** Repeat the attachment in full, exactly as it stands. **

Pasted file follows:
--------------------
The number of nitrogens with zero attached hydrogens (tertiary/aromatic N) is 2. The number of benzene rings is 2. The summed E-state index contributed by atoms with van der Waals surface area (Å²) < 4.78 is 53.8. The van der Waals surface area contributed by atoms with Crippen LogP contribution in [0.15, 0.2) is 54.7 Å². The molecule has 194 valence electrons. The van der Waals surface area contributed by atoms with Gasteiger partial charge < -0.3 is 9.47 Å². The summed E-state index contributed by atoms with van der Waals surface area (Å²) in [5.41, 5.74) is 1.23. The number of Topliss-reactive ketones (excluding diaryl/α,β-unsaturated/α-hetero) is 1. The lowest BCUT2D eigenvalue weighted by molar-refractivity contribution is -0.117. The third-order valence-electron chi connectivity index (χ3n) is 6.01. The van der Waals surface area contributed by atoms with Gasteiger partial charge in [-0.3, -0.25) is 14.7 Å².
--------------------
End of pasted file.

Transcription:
The number of nitrogens with zero attached hydrogens (tertiary/aromatic N) is 2. The number of benzene rings is 2. The summed E-state index contributed by atoms with van der Waals surface area (Å²) < 4.78 is 53.8. The van der Waals surface area contributed by atoms with Crippen LogP contribution in [0.15, 0.2) is 54.7 Å². The molecule has 194 valence electrons. The van der Waals surface area contributed by atoms with Gasteiger partial charge < -0.3 is 9.47 Å². The summed E-state index contributed by atoms with van der Waals surface area (Å²) in [5.41, 5.74) is 1.23. The number of Topliss-reactive ketones (excluding diaryl/α,β-unsaturated/α-hetero) is 1. The lowest BCUT2D eigenvalue weighted by molar-refractivity contribution is -0.117. The third-order valence-electron chi connectivity index (χ3n) is 6.01. The van der Waals surface area contributed by atoms with Gasteiger partial charge in [-0.3, -0.25) is 14.7 Å².